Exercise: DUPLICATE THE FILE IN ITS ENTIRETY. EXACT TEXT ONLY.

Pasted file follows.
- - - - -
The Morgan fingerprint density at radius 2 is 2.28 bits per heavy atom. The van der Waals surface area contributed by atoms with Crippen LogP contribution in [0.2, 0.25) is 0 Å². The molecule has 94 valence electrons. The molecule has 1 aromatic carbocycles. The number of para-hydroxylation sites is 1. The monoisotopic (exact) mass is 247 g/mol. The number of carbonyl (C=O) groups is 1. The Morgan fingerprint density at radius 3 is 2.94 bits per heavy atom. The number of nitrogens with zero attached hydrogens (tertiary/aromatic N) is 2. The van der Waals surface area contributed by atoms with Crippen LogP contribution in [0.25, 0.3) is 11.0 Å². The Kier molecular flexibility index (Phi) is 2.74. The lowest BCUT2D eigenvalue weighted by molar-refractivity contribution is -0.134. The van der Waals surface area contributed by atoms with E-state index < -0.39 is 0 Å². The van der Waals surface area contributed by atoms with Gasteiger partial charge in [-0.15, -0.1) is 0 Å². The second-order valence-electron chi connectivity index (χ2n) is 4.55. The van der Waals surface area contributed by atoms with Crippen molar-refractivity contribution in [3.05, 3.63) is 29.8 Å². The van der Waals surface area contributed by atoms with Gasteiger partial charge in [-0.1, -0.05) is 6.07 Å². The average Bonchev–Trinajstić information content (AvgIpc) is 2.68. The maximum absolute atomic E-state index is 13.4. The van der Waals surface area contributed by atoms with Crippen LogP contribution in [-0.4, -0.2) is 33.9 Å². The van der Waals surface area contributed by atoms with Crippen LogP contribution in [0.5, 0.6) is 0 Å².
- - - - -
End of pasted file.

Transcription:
The Morgan fingerprint density at radius 2 is 2.28 bits per heavy atom. The van der Waals surface area contributed by atoms with Crippen LogP contribution in [0.2, 0.25) is 0 Å². The molecule has 94 valence electrons. The molecule has 1 aromatic carbocycles. The number of para-hydroxylation sites is 1. The monoisotopic (exact) mass is 247 g/mol. The number of carbonyl (C=O) groups is 1. The Morgan fingerprint density at radius 3 is 2.94 bits per heavy atom. The number of nitrogens with zero attached hydrogens (tertiary/aromatic N) is 2. The van der Waals surface area contributed by atoms with Crippen LogP contribution in [0.25, 0.3) is 11.0 Å². The Kier molecular flexibility index (Phi) is 2.74. The lowest BCUT2D eigenvalue weighted by molar-refractivity contribution is -0.134. The van der Waals surface area contributed by atoms with E-state index < -0.39 is 0 Å². The van der Waals surface area contributed by atoms with Gasteiger partial charge in [-0.15, -0.1) is 0 Å². The second-order valence-electron chi connectivity index (χ2n) is 4.55. The van der Waals surface area contributed by atoms with Crippen molar-refractivity contribution in [3.05, 3.63) is 29.8 Å². The van der Waals surface area contributed by atoms with Gasteiger partial charge in [-0.1, -0.05) is 6.07 Å². The average Bonchev–Trinajstić information content (AvgIpc) is 2.68. The maximum absolute atomic E-state index is 13.4. The van der Waals surface area contributed by atoms with Crippen LogP contribution in [-0.4, -0.2) is 33.9 Å². The van der Waals surface area contributed by atoms with Crippen LogP contribution in [0.5, 0.6) is 0 Å².